The employer was making deductions the men did not agree to;
The employer was not computing for overtime in the salary calculations, when they were working as many as 88 hours a week.
The second might be a civil dispute, but the first and third were violations of the Employment Act.
Sections 20 and 21 of the Act says:
20. (1) An employer may fix periods, which for the purpose of this Act shall be called salary periods, in respect of which salary earned shall be payable.
(2) No salary period shall exceed one month.
(3) In the absence of a salary period so fixed the salary period shall be deemed to be one month.
21. (1) Salary earned by an employee under a contract of service, other than additional payments for overtime work, shall be paid before the expiry of the 7th day after the last day of the salary period in respect of which the salary is payable.
(2) Additional payments for overtime work shall be paid not later than 14 days after the last day of the salary period during which the overtime work was performed.
As for overtime pay, Section 38 (subsection 4) says,
38. -(4) If an employee at the request of the employer works
(b) more than 44 hours in one week….he shall be paid for such extra work at the rate of not less than one and a half times his hourly basic rate of pay …
As mentioned in the earlier article, the men had also worked every day for months without a day off. This violates the Employment Act too.
36. (1) Every employee shall be allowed in each week a rest day without pay of one whole day which shall be Sunday or such other day as may be determined from time to time by the employer.
(2) The employer may substitute any continuous period of 30 hours as a rest day for an employee engaged in shift work.
As for the deductions, this could conceivably be a criminal matter as well, because the Act says,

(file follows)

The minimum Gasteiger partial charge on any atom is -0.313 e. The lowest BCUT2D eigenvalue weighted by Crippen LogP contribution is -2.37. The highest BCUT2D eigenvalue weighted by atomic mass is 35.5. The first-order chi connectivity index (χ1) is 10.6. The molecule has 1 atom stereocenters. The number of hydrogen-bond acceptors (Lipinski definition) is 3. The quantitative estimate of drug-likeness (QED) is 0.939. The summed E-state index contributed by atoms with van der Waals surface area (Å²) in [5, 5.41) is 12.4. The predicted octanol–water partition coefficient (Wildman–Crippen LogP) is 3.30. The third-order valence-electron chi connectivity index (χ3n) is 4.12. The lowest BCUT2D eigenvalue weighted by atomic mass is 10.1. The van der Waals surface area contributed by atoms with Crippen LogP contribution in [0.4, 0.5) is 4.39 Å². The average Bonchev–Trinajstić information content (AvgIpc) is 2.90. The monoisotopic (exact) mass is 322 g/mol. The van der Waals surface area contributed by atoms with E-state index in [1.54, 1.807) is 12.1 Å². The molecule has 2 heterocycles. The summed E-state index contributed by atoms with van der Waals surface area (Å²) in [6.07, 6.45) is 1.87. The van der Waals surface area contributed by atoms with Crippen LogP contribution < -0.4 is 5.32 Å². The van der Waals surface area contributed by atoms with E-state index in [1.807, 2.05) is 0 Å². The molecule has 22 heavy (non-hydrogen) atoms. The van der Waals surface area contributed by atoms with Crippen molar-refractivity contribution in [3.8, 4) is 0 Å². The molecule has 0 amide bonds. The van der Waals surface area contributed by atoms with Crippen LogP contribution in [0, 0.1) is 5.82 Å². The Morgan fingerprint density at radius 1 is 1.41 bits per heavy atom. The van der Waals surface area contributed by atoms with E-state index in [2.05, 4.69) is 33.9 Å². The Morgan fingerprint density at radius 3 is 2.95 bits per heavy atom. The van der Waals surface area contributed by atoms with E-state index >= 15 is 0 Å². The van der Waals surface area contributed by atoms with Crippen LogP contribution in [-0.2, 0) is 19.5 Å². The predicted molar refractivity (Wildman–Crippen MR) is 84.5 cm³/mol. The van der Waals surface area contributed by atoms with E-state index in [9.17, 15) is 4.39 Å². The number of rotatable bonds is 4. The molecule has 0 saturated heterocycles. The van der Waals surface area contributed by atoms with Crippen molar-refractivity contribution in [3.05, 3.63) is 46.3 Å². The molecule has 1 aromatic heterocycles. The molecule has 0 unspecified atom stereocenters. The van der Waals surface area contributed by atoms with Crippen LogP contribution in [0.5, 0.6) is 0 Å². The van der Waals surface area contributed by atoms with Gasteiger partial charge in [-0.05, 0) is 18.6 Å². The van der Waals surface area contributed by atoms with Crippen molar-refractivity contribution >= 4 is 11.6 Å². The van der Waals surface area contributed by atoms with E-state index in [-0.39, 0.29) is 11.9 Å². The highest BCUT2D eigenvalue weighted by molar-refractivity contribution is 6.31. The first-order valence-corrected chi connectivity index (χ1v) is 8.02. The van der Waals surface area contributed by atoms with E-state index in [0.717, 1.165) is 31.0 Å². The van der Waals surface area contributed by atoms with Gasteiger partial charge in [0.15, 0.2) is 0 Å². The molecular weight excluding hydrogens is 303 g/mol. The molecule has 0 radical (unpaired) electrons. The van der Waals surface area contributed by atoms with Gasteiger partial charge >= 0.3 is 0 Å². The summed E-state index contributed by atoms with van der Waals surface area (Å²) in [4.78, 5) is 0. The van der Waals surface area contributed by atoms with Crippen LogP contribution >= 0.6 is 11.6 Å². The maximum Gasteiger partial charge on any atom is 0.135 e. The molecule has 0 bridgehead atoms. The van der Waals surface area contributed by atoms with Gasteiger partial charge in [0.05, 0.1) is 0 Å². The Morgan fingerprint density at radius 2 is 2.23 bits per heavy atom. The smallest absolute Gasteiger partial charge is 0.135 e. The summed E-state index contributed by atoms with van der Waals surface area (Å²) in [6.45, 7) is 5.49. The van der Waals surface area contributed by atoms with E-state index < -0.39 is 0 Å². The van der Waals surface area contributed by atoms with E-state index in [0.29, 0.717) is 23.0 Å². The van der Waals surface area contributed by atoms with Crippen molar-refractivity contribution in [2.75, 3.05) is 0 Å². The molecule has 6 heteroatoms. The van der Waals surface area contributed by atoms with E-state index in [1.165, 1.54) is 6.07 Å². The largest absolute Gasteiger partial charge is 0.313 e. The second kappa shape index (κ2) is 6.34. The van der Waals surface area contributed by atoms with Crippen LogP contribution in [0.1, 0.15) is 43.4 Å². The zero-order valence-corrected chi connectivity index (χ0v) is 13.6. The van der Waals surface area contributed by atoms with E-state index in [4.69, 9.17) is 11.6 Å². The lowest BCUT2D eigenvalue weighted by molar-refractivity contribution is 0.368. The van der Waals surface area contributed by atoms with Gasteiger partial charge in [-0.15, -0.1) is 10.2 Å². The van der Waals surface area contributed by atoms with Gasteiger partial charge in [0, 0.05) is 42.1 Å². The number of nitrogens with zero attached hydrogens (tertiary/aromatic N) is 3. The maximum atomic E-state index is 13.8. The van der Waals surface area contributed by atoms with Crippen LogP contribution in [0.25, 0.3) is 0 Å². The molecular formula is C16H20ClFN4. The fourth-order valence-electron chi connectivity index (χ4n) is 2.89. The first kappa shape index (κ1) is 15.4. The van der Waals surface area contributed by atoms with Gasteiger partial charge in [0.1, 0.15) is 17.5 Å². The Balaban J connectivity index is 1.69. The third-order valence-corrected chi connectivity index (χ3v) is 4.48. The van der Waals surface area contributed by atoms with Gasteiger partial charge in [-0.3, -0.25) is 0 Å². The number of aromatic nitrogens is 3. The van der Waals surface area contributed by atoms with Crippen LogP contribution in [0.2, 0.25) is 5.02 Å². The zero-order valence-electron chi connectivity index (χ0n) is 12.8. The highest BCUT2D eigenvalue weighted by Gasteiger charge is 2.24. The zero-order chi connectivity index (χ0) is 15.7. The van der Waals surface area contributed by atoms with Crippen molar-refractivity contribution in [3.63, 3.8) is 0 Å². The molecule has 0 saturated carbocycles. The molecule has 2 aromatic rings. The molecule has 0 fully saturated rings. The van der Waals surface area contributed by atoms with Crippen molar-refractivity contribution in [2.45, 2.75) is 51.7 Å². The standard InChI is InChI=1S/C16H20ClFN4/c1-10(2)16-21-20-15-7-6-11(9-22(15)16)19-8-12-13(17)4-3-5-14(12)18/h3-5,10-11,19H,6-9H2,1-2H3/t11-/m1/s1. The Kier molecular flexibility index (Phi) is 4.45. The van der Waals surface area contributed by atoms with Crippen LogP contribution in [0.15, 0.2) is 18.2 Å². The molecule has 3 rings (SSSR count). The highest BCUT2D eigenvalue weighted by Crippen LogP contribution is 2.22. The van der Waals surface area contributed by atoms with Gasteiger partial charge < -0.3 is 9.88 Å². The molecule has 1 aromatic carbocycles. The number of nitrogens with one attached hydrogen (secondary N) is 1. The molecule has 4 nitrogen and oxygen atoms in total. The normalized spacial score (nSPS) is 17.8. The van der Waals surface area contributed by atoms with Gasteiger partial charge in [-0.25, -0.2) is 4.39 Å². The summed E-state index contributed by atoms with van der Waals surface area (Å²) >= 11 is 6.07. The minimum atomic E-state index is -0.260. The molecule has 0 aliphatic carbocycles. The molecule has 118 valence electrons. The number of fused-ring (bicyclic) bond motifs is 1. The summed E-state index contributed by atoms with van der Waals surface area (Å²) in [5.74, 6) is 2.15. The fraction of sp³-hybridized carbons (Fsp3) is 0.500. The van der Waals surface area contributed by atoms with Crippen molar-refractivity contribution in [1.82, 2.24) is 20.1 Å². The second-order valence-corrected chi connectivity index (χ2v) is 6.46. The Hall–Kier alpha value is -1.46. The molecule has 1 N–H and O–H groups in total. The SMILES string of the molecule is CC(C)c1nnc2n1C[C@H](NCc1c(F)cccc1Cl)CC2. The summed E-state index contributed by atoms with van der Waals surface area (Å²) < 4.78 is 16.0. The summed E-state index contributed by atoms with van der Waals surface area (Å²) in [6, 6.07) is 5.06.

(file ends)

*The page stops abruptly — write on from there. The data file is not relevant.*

26. No deductions other than deductions authorised under the provisions of this Act shall be made by an employer from the salary of an employee.
The Act lists what it considers authorised deductions, including accommodation, meals, absence from work, provident fund payments, etc. Since I do not know the nature of the deductions the employer is making, I can offer no view whether they are in violation of the law or not.
Still, it does seem strange, doesn’t it, that the Manpower ministry is merely trying to mediate the matter, when there is a case to prosecute the employer under the Employment Act for delaying wages and not computing overtime pay. Why hasn’t it done so?
If it had, the employer could not then rely on the stonewall strategy. It would have to settle fairly and promptly or face the law.
- The reports reaching me still speak of “Special Passes”, but the more I think about it, the more unlikely it seems to me that there were every any Special Passes. So I shall refer from this point on, to them as Work Permits, though I’m not sure if that is 100% correct.
Return to where you left off
Channel 8’s Liang Kaixin and a camera crew were also at Bedok Police Station. They took some footage and did an interview or two.
However, Russell Heng learnt from them that they also needed to get the Manpower ministry’s response to their queries before they could air, and as at the time of writing this piece, more than 48 hours later, it hasn’t aired yet.
Frankly, this is another problem with our mainstream media’s editorial policies — policies no doubt laid down from on high.
What if the Manpower ministry doesn’t respond? The story will be suspended indefinitely. Then, at some point, the men will be deported, and editors may decide, oh well, the story is moot.
If so, Singaporeans mayl never learn of the affair.
* * *
In the earlier article, I mentioned that a New Paper reporter was also there at the Friday morning interview. As far as I can see, the story did not appear on Saturday, nor on Sunday. Why?
Stephanie also learnt from casual conversation with other Xuyi workers that the batch who arrived in September have yet to be paid.
It looks like another case is brewing.
Muddy Singapore swallows China workers by Alex Au
179 foreign workers abandoned by employer by Boris Chan.
Rights groups call for tighter regulations by TWC2 & HOME.
Singapore is my second home by Ching Ann Jie
TOC Expose: Repatriation companies by Jolovan Wham.
A 19th century page from a 21st century draft by Ng Sook Zhen.
“I hope Singapore government punish them” by Andrew Loh.
The Story of Delowar by Deborah Choo.
Mega Development projects and labour supply chains – who is responsible? by Stephanie Chok.
Sent home with $600 by Deborah Choo.